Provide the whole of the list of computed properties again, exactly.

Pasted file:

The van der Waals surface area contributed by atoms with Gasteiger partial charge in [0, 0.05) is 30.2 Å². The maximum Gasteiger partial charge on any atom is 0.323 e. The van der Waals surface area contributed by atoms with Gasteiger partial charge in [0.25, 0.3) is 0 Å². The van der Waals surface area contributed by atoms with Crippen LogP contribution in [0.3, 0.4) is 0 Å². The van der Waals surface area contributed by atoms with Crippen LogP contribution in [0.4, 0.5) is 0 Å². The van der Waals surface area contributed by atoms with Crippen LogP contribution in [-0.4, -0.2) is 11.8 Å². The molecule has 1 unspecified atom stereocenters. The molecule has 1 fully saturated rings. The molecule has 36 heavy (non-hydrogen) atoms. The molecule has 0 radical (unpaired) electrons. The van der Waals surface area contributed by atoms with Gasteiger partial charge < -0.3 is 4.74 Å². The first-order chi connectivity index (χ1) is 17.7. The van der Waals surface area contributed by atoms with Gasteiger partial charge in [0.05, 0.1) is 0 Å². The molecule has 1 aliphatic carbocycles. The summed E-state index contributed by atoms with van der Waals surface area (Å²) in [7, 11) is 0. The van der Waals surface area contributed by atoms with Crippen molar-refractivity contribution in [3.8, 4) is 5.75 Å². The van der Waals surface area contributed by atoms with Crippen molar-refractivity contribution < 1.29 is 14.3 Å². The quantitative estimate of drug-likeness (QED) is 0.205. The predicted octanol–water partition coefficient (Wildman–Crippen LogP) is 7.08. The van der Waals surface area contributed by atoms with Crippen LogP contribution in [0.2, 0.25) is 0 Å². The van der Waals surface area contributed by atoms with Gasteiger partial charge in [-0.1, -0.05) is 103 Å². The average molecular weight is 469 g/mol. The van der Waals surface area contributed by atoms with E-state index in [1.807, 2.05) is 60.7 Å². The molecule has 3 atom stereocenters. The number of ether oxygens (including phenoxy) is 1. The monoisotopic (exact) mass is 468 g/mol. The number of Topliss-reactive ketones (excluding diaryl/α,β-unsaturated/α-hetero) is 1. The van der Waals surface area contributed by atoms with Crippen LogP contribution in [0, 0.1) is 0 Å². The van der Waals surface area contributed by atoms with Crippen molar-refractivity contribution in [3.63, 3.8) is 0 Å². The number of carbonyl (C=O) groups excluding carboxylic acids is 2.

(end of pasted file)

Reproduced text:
The van der Waals surface area contributed by atoms with Gasteiger partial charge in [0, 0.05) is 30.2 Å². The maximum Gasteiger partial charge on any atom is 0.323 e. The van der Waals surface area contributed by atoms with Gasteiger partial charge in [0.25, 0.3) is 0 Å². The van der Waals surface area contributed by atoms with Crippen LogP contribution in [0.3, 0.4) is 0 Å². The van der Waals surface area contributed by atoms with Crippen LogP contribution in [0.4, 0.5) is 0 Å². The van der Waals surface area contributed by atoms with Crippen LogP contribution in [-0.4, -0.2) is 11.8 Å². The molecule has 1 unspecified atom stereocenters. The molecule has 1 fully saturated rings. The molecule has 36 heavy (non-hydrogen) atoms. The molecule has 0 radical (unpaired) electrons. The van der Waals surface area contributed by atoms with Gasteiger partial charge < -0.3 is 4.74 Å². The first-order chi connectivity index (χ1) is 17.7. The van der Waals surface area contributed by atoms with Gasteiger partial charge in [0.05, 0.1) is 0 Å². The molecule has 1 aliphatic carbocycles. The summed E-state index contributed by atoms with van der Waals surface area (Å²) in [7, 11) is 0. The van der Waals surface area contributed by atoms with Crippen molar-refractivity contribution in [3.8, 4) is 5.75 Å². The van der Waals surface area contributed by atoms with Crippen molar-refractivity contribution < 1.29 is 14.3 Å². The quantitative estimate of drug-likeness (QED) is 0.205. The predicted octanol–water partition coefficient (Wildman–Crippen LogP) is 7.08. The van der Waals surface area contributed by atoms with Crippen LogP contribution in [0.2, 0.25) is 0 Å². The van der Waals surface area contributed by atoms with Gasteiger partial charge in [-0.1, -0.05) is 103 Å². The average molecular weight is 469 g/mol. The van der Waals surface area contributed by atoms with E-state index in [1.807, 2.05) is 60.7 Å². The molecule has 3 atom stereocenters. The number of ether oxygens (including phenoxy) is 1. The monoisotopic (exact) mass is 468 g/mol. The number of Topliss-reactive ketones (excluding diaryl/α,β-unsaturated/α-hetero) is 1. The van der Waals surface area contributed by atoms with Crippen LogP contribution in [0, 0.1) is 0 Å². The van der Waals surface area contributed by atoms with Crippen molar-refractivity contribution in [3.63, 3.8) is 0 Å². The number of carbonyl (C=O) groups excluding carboxylic acids is 2.